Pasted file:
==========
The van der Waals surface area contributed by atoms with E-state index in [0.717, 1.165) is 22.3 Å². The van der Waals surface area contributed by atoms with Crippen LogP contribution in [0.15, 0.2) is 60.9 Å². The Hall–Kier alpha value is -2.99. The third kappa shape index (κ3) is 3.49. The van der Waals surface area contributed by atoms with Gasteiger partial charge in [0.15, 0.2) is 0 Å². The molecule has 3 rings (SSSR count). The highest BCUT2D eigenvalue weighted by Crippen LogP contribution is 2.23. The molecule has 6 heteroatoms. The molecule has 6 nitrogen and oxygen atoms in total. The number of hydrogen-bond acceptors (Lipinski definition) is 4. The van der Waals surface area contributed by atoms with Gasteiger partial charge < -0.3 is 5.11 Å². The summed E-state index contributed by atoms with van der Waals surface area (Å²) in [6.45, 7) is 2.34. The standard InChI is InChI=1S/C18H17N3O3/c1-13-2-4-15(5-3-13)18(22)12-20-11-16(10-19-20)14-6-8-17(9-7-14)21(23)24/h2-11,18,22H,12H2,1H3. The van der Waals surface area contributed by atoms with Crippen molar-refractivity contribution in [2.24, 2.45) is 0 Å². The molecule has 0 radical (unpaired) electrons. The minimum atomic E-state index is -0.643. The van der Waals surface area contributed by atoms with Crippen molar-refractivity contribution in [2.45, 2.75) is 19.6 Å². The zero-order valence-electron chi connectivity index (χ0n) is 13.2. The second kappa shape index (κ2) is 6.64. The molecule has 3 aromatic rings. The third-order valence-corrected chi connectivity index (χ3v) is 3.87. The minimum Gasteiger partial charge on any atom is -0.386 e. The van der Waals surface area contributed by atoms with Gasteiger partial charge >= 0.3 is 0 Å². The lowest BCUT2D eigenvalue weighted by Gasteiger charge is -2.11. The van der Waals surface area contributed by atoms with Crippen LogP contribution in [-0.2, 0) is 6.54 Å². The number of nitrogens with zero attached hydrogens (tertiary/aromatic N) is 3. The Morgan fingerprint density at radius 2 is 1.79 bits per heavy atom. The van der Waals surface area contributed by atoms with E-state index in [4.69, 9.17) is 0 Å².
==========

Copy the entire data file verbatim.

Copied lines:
The van der Waals surface area contributed by atoms with E-state index in [0.717, 1.165) is 22.3 Å². The van der Waals surface area contributed by atoms with Crippen LogP contribution in [0.15, 0.2) is 60.9 Å². The Hall–Kier alpha value is -2.99. The third kappa shape index (κ3) is 3.49. The van der Waals surface area contributed by atoms with Gasteiger partial charge in [0.15, 0.2) is 0 Å². The molecule has 3 rings (SSSR count). The highest BCUT2D eigenvalue weighted by Crippen LogP contribution is 2.23. The molecule has 6 heteroatoms. The molecule has 6 nitrogen and oxygen atoms in total. The number of hydrogen-bond acceptors (Lipinski definition) is 4. The van der Waals surface area contributed by atoms with Gasteiger partial charge < -0.3 is 5.11 Å². The summed E-state index contributed by atoms with van der Waals surface area (Å²) in [6.45, 7) is 2.34. The standard InChI is InChI=1S/C18H17N3O3/c1-13-2-4-15(5-3-13)18(22)12-20-11-16(10-19-20)14-6-8-17(9-7-14)21(23)24/h2-11,18,22H,12H2,1H3. The van der Waals surface area contributed by atoms with Crippen molar-refractivity contribution in [2.24, 2.45) is 0 Å². The molecule has 0 radical (unpaired) electrons. The minimum atomic E-state index is -0.643. The van der Waals surface area contributed by atoms with Crippen molar-refractivity contribution in [2.45, 2.75) is 19.6 Å². The zero-order valence-electron chi connectivity index (χ0n) is 13.2. The second kappa shape index (κ2) is 6.64. The molecule has 3 aromatic rings. The third-order valence-corrected chi connectivity index (χ3v) is 3.87. The minimum Gasteiger partial charge on any atom is -0.386 e. The van der Waals surface area contributed by atoms with Gasteiger partial charge >= 0.3 is 0 Å². The lowest BCUT2D eigenvalue weighted by Gasteiger charge is -2.11. The van der Waals surface area contributed by atoms with Crippen LogP contribution in [-0.2, 0) is 6.54 Å². The number of nitrogens with zero attached hydrogens (tertiary/aromatic N) is 3. The Morgan fingerprint density at radius 2 is 1.79 bits per heavy atom. The van der Waals surface area contributed by atoms with E-state index in [4.69, 9.17) is 0 Å².